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World Aids Day: Do you know your status?

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DECEMBER 1st, every year is a day designated for raising awareness of the pandemic caused by the spread of HIV infection and mourning those who have died of the disease.

This day is being observed often by government, health officials, Non-Governmental Organization (NGO) and individuals around the world on prevention and control.

Statistics shows that Nigeria has the second largest HIV epidemic in the world and one of the highest rates of new infection in Sub-Sahara Africa. As at 2017, 3.1 million people were living with HIV.

Findings have shown that estimated around two-third of new HIV infections in West and Central Africa in 2017 occurred in Nigeria. Unprotected, heterosexual sex accounts for 80 percent of new infectious in Nigeria, with the majority of remaining HIV infections occurring in key affected populations such as sex workers.

It’s on record that six states in Nigeria account for 41 percent of people living with HIV, including Kaduna, Akwa Ibom, Benue, Lagos, Oyo, and Kano. HIV prevalence is highest in Nigeria’s southern states (Known as the South South Zone) and stands at 5.5 percent. It is lowest in the South East Zone, where there is a prevalence of 1.8 percent. There are higher rates of HIV in rural area with four percent than in urban ones that have three percent.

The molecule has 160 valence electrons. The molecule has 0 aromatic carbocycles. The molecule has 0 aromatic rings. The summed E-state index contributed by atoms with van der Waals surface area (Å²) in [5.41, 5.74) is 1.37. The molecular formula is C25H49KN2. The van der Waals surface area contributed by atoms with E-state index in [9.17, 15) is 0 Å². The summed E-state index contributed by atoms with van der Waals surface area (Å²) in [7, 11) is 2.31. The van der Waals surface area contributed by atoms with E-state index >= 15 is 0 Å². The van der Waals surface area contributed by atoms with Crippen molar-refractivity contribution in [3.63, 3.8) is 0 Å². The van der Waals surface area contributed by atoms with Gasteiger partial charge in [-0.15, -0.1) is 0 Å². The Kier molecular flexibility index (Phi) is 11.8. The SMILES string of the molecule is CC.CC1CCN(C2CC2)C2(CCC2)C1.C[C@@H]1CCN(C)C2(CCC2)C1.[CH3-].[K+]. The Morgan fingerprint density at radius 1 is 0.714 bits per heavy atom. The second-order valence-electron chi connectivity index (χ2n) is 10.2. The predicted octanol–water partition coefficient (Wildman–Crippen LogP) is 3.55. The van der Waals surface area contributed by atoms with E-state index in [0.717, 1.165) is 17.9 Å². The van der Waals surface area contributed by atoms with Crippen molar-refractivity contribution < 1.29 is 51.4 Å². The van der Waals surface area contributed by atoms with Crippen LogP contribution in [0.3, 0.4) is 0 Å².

Unfortunately, many people living with HIV in Nigeria are unaware of their status which is why Nigeria continues to fall short of providing the recommended number of HIV testing and counseling sites.

According to Dr. Febian, low level of access to anti retroviral treatment remains an issue for people living with HIV, meaning that there are still many AIDS related deaths in Nigeria.

Shockingly, Nigeria accounted for 37,000 of the world’s 160,000 new cases of babies born with HIV in 2016. In the same year, 24,000 children died of AIDS.

Approximately 15,000 people died from AIDS related illnesses in Nigeria in 2017. Since 2005, the reduction in the number of annual AIDS related deaths has been minimal, indication of the fact that only 33 percent of those with a positive diagnosis in Nigeria are ccessing Anti Retroviral Treatment (ART).

Speaking to some youths in the street of Awka, responses show that many people are scared of knowing there HIV status.

Mrs  Nkoli Eze, a Nurse, said, ” It is safer for an individual to know if they are negative or positive because it will be to their advantage.

“Running away from knowing your status is not the solution. Even if one has the various, there are drugs to be taken. Living with the virus and not knowing is not advisable.

Kelvin Igwe, on his part, said, “Discrimination on those living with the virus is high which is one of the reasons most people hide or don’t want to know there status. He frowned at those who intentionally share and spread the virus, stating that it is pure wickedness.

A patient with the virus, who does not want his name to be mentioned, disclosed that even though he feel depressed sometimes, he still goes ahead with his normal life. He emphasized that life goes on, insisting that having HIV and AIDS is not the end of life. He encouraged Nigerians to talk the bold step by knowing there status.

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